Universal Music Group, for example, has publicly stated that training generative AI using their artists' music is a violation of copyright law. However, as highlighted by BBC, the position has not been tested in court yet and remains a legal grey area. Other professionals instead advocate the embracement of AI technology and the research of efficient ways to monetise it. In this direction, Canadian singer Grimes recently invited musicians to create new songs with her voice using Artificial Intelligence, saying she would split 50% of royalties of any successful AI-generated track that includes her voice.

Many different solutions have been addressed in the past weeks to regulate the use of AI in music. One idea is to license music catalogues to AI software developers for licensed use of music rights in their training data-sets. Another suggestion is to use AI-driven voice recognition and detection in streaming services to proactively identify and flag unauthorised uploads. Finally, some propose collecting royalties each time an AI-generated song including the voice of a specific artist is released. However, the legal framework surrounding AI-generated tracks remains unclear, and it is uncertain whether they should be legally treated as original compositions or copies. As the technology further advances, we can only expect we’ll soon see more clear legal frameworks come out for this topic.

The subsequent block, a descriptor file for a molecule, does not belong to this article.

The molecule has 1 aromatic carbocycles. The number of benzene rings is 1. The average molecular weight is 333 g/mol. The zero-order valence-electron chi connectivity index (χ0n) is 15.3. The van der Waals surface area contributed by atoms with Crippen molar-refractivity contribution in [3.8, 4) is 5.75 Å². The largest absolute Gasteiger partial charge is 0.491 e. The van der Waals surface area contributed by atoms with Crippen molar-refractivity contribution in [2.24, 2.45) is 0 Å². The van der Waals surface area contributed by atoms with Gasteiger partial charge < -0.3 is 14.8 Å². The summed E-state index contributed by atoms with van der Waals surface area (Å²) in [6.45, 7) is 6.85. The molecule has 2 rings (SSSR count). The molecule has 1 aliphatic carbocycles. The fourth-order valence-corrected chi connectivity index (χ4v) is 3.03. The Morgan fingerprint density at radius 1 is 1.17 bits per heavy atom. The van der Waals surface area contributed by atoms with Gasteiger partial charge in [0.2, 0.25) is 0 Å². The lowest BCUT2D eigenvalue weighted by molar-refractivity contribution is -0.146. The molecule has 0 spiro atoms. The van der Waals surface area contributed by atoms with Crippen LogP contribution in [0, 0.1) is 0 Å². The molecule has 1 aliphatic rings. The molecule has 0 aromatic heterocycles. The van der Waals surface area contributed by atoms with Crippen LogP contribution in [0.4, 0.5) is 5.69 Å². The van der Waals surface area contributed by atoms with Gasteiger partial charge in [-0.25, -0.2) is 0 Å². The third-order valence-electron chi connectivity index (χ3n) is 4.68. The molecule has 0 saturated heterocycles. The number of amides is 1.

All these ideas and proposals remain theoretical and only time will tell which treatment AI will receive from the music industry. What is certain is that global fanbases seem to increasingly enjoy AI generated music and, as we speak, more and more AI generated music is being created and published daily on social media. 

As many other times in the past, the music industry confirms to be one of the first industries to experience disruption from new emerging technologies. Exciting times ahead of us, and to quote Drake: “Let’s see what’s about to happen next, okay?”.